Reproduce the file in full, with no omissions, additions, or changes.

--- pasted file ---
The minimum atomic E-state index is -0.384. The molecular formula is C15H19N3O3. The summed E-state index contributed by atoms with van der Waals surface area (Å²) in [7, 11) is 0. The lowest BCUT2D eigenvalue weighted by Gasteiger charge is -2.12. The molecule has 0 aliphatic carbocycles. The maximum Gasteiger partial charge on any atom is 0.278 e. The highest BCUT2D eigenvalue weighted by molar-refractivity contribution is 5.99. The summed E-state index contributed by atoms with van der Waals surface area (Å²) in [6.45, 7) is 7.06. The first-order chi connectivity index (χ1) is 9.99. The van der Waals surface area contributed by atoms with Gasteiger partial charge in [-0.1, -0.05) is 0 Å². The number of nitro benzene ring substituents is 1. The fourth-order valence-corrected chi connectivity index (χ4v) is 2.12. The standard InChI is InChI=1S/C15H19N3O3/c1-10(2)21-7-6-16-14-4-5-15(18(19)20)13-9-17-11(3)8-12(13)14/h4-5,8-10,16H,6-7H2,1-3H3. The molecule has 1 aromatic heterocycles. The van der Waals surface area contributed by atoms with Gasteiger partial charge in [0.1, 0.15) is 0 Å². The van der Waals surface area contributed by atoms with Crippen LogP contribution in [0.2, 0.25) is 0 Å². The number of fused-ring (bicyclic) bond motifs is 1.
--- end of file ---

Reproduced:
The minimum atomic E-state index is -0.384. The molecular formula is C15H19N3O3. The summed E-state index contributed by atoms with van der Waals surface area (Å²) in [7, 11) is 0. The lowest BCUT2D eigenvalue weighted by Gasteiger charge is -2.12. The molecule has 0 aliphatic carbocycles. The maximum Gasteiger partial charge on any atom is 0.278 e. The highest BCUT2D eigenvalue weighted by molar-refractivity contribution is 5.99. The summed E-state index contributed by atoms with van der Waals surface area (Å²) in [6.45, 7) is 7.06. The first-order chi connectivity index (χ1) is 9.99. The van der Waals surface area contributed by atoms with Gasteiger partial charge in [-0.1, -0.05) is 0 Å². The number of nitro benzene ring substituents is 1. The fourth-order valence-corrected chi connectivity index (χ4v) is 2.12. The standard InChI is InChI=1S/C15H19N3O3/c1-10(2)21-7-6-16-14-4-5-15(18(19)20)13-9-17-11(3)8-12(13)14/h4-5,8-10,16H,6-7H2,1-3H3. The molecule has 1 aromatic heterocycles. The van der Waals surface area contributed by atoms with Gasteiger partial charge in [0.1, 0.15) is 0 Å². The van der Waals surface area contributed by atoms with Crippen LogP contribution in [0.2, 0.25) is 0 Å². The number of fused-ring (bicyclic) bond motifs is 1.